Monday, October 1, 2007

Being Set Free - Luke 13:10-19 - back sermon from 8/26

Being Set Free - Luke 13:10-19

(Read the text first.)

Jesus was teaching in a synagogue. A synagogue is kind of like a Jewish church, a place for the reading of scripture, teaching, and community events. One day when he was teaching, he saw something that made him stop speaking. Maybe she had come in late. Maybe she was sitting in the back in a corner. Wherever she was, and however she got there, Jesus saw her, and he stopped speaking. He could see Satan’s chains wrapped around her. He could see the weight of depression and darkness pressing down on her back.

Many Jewish men prayed every day, “Blessed be God that he did not make me a Gentile outsider. Blessed be God that he did not make me an ignorant slave. Blessed be God that he did not make me a woman.”[1] She was doubly cursed. She was a woman, and she was crippled, on the same level as a slave or an outsider. Most people only knew her as “the bent woman.” She was an outcast, an unworthy, a defective, an error, or maybe even a living curse.

But Jesus saw her. Jesus saw her, and he called her to him. He called out of the shadows, out of the outside edges of the community, into the center, into the heart of the community. He healed her, and he gave her a new name: “Dear woman, daughter of Abraham.”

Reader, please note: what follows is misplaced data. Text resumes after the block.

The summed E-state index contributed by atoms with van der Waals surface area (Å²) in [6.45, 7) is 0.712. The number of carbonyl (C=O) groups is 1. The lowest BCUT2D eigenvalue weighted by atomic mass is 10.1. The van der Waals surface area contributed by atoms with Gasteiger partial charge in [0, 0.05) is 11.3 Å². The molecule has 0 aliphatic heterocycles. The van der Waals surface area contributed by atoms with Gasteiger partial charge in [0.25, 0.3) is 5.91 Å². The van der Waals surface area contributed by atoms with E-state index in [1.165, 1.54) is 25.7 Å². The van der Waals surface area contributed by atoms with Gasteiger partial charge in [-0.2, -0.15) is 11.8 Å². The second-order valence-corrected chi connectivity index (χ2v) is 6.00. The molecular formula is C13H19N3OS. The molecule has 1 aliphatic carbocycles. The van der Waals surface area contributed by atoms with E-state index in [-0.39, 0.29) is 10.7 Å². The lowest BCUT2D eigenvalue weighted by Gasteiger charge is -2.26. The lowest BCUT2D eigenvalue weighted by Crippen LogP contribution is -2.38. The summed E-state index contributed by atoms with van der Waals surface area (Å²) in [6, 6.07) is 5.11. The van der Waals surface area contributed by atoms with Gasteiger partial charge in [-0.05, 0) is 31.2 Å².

Abraham was the great-great-great...great-grandfather of the nation of Israel. He was the one to whom God gave the double promise: “I will make you into a great nation. I will bless you … and you will be a blessing to others. … All the families on earth will be blessed through you” (Genesis 12:2-3).

This woman, this bent over, outcast woman was a “daughter of Abraham.” She was a Child of Promise, a child of the double promise. She will be blessed, and she will be a blessing to others. Jesus set her free.

Everybody celebrated, right?!

Not exactly. See there was one little problem with this miracle. It was on the Sabbath. The Sabbath was deeply important to Jews. “Keeping the Sabbath” was one of the 10 Commandments: “Remember to observe the Sabbath day by keeping it holy. You have six days each week for your ordinary work, but the seventh day is a Sabbath day of rest dedicated to the LORD your God. On that day no one in your household may do any work” (Exodus 20:8-10).

Keeping the Sabbath was so important to the Jews of Jesus’ time that they had a wide range of prohibited (not allowed) activities on the Sabbath. For a good Jew on the Sabbath there could be no planting, no plowing, no cooking, no washing, no weaving, no tying, no untying, no starting fires, no putting out fires, no writing more than two letters, no erasing more than two letters, and no healing people unless their lives were in danger.[2]

Now, this all sounds a little funny to us. It’s easy for us to look at all of those old rules and say, “Oh, man you’ve got to be kidding me. Those are so silly. Those are so legalistic. That is so meaningless.”

But the Sabbath was a deeply important spiritual practice for the Jews. Sabbath became part of their identity. Sabbath became a key part of their experience of God. The point of all of these rules was to protect the spiritual meaning of the Sabbath: resting from our labor, remembering God’s saving activity in our lives, and being restored by God’s grace.

The intent of the rules was good, very good. Unfortunately, the rules began to function in a way opposite of their intent. Basically, Jesus says, “These religious rules are binding you up, chaining you down, holding you back from God’s life. God wants to set you free, not chain you down.”